Topic: Economy & business
Ashgabat, 18 October 2005 (nCa) --- Robert Parker, chairman of the American company Parker Drilling, met Monday with President Niyazov. In addition to discussing further drilling plans for Turkmenistan, Parker spared no effort in praising the president and the people of Turkmenistan.
“I like your president. He is a very inspiring person,” Parker began.
Explaining that he was drilling for the country and for the president, Parker said, “There are good prospects and we talked about that. The meeting was good. We are happy that we are here and we are drilling wells successfully for your country and for the president.”
“And, he has been very, very helpful, along with Chalyk, to accomplish new technology and new education and more benefits in oil and gas for the people here. It is exciting to see improvements since I was last here,” he continued.
Talking about all the improvements that he happened to observe in Turkmenistan, Parker said, “[Improvements in everything] inspire me.”
After inspiration, Parker talked about admiration. “I told the president, I admire him for making that happen for the country.”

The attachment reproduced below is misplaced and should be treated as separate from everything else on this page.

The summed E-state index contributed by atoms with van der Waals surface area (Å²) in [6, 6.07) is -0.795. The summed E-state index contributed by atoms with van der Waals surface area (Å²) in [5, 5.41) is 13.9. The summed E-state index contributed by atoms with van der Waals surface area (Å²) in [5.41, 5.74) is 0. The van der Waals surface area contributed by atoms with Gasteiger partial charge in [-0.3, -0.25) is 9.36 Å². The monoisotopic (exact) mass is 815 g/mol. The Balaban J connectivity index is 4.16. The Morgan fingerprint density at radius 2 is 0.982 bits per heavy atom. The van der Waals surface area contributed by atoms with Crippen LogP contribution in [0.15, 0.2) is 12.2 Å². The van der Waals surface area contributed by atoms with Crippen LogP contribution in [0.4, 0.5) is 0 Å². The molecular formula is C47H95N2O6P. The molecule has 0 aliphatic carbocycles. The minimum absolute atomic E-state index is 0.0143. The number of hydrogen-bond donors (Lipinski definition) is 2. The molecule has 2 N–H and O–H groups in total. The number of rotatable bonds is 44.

After praising lavishly the land, the country, the people and everything else, Parker said, “It is just tremendous what this president is doing for this country.”
To make doubly sure, Parker underlined, “We drill all over the world; our company does. And, I told the president I have seen more improvements and progress here than in any other country.”
About the Turkmen workers, Parker said, “They are the best workers I have ever seen.”
Parker, in tandem with Chalyk Energy of Turkey, is drilling in Turkmenistan for the last three years. It is a triangular partnership between Parker, Chalyk and the Turkmen government. Parker drills the holes and provides its rig; Chalyk supervises speed and quality of work on behalf of Turkmenistan and ensures timely payments to Parker. The entire liaison with the Turkmen government is routed through Chalyk.
Parker and Boeing are two major American companies that were virtually on the brink but managed to pull back after they bagged contracts in Turkmenistan.